CLOSE

Susan Butcher, Queen of the Mush

No matter how you feel about the Iditarod, the annual Alaskan dog-and-driver race that covers more than 1,000 miles, you've got to admire Susan Butcher, arguably its greatest champion. From her site:

A child of the American upper middle class, she turned her back on the civilized world of Cambridge, Mass., to carve out a niche for herself and her beloved dogs in a cold, difficult corner of Bush Alaska.

Through her 20s and into her 30s, she lived an almost cloistered existence in the Interior with her life dedicated to one seemingly impossible goal, winning the Iditarod Trail Sled Dog Race. She spent days on end on the runners of a dog sled following huskies through the frozen taiga and barren wilderness north of Fairbanks. ...

Butcher won the first of her four Iditarods [in 1986]. She would go on to win three more in the next four years -- the most impressive string of victories in Iditarod history.

T-shirts soon proclaimed "Alaska: Where men are men and women win the Iditarod.''

Butcher passed away at 51 on August 5 after a long struggle with leukemia. In her honor we offer up the following facts:

* Teams often race through blizzards so thick that vision is essentially zero; the wind chill can get down to -100°F.

* Butcher was the second woman to win the race; the first, Libby Riddles, was a longshot who pulled it off just a year earlier.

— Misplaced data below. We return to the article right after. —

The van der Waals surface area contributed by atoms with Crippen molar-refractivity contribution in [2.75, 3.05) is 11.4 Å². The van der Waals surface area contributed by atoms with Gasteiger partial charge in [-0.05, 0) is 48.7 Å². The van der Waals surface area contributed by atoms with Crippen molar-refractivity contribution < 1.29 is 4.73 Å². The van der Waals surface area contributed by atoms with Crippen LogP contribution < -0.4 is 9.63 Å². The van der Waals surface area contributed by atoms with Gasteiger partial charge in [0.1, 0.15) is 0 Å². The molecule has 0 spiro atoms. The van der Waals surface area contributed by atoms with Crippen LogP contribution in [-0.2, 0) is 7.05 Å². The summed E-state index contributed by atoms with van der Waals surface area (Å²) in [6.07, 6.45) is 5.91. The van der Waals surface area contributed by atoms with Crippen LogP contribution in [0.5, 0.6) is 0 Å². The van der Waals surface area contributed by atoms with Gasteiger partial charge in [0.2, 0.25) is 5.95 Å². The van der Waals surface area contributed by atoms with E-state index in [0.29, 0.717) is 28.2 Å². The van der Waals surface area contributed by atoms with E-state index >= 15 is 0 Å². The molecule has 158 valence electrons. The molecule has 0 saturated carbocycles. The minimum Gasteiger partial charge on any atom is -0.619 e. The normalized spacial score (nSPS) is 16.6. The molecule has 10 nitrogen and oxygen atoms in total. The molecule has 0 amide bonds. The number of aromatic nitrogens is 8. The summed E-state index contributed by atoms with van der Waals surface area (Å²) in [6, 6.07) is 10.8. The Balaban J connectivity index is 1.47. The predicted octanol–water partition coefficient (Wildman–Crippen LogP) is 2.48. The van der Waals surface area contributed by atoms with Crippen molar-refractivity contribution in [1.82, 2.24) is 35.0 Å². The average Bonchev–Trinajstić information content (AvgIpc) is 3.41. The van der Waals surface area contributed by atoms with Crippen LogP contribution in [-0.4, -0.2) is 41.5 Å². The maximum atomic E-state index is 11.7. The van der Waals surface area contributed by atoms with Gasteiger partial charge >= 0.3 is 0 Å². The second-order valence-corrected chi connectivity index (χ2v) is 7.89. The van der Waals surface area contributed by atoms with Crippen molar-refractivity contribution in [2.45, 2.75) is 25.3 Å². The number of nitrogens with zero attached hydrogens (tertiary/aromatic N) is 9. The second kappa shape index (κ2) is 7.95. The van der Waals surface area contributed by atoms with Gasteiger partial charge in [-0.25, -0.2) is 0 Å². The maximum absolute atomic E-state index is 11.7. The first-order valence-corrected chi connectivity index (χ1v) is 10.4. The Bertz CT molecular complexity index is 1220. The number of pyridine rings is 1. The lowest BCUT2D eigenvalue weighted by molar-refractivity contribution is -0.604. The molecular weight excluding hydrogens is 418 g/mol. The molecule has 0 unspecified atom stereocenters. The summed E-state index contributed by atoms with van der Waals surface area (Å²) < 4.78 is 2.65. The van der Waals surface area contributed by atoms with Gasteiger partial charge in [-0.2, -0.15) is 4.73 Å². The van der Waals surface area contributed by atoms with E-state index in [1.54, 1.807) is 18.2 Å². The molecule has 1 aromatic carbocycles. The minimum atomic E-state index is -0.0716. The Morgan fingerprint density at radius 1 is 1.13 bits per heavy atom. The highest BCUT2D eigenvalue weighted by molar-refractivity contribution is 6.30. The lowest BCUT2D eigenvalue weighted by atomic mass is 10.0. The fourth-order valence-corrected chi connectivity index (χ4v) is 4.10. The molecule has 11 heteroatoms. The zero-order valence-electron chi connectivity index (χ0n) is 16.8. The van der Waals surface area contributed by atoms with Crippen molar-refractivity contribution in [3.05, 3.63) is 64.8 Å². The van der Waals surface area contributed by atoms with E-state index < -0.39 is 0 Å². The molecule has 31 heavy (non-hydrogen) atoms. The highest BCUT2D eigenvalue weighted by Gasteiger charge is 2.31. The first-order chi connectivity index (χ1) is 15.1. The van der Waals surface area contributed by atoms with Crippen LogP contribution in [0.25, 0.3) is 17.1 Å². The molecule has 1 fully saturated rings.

* The Iditarod trail has a long and rich history. It was used by the Inuit for centuries, and later by miners after gold was struck at Nome, Alaska. The Iditarod itself, however, didn't begin until 1973.

balto.jpg* Mushing has quite a storied history. Here's our favorite, from Wikipedia: "The most famous event in the history of Alaskan mushing is the 1925 serum run to Nome, also known as the 'Great Race of Mercy.' A diphtheria epidemic threatened Nome, especially the Inuit children who had no immunity to the 'white man's disease,' and the nearest quantity of antitoxin was in Anchorage. Since the two available planes were both dismantled and had never been flown in the winter, Governor Scott Bone approved a safer route. The 20-pound cylinder of serum was sent by train 298 miles from the southern port of Seward to Nenana, where it was passed just before midnight on January 27 to the first of twenty mushers and more than 100 dogs who relayed the package 674 miles from Nenana to Nome." The dog that finished the race, a black husky named Balto, became an overnight celebrity. You can still visit his statue, above, in Central Park.

nextArticle.image_alt|e
iStock
arrow
quiz
Multi-Category Television Blitz
iStock
iStock
nextArticle.image_alt|e
Pop Chart Lab
arrow
Comics
The Origins of 36 Marvel Characters, Illustrated
Pop Chart Lab
Pop Chart Lab

No matter what their powers, every super hero has an origin story, from Spider-Man’s radioactive bite to Iron Man’s life-threatening chest shrapnel. In their latest poster, the designers at Pop Chart Lab have taken their infographic savvy to the Marvel Universe, charting the heroic origins of 36 different Marvel characters through miniature, minimalist comics.

Without using any words, they’ve managed to illustrate Bucky Barnes's plane explosion and subsequent transformation into the Winter Soldier, Jessica Jones’s car crash, the death of the Punisher’s family, and other classic stories from the major Marvel canon while paying tribute to the comic book form.

Explore the poster below, and see a zoomable version on Pop Chart Lab’s website.

A poster featuring 36 minimalist illustrations of superhero origin stories.
Pop Chart Lab

Keep your eyes open for future Marvel-Pop Chart crossovers. The Marvel Origins: A Sequential Compendium poster is “the first release of what we hope to be a marvelous partnership,” as Pop Chart Lab’s Galvin Chow puts it. Prints are available for pre-order starting at $37 and are scheduled to start shipping on March 8.

SECTIONS

arrow
LIVE SMARTER
More from mental floss studios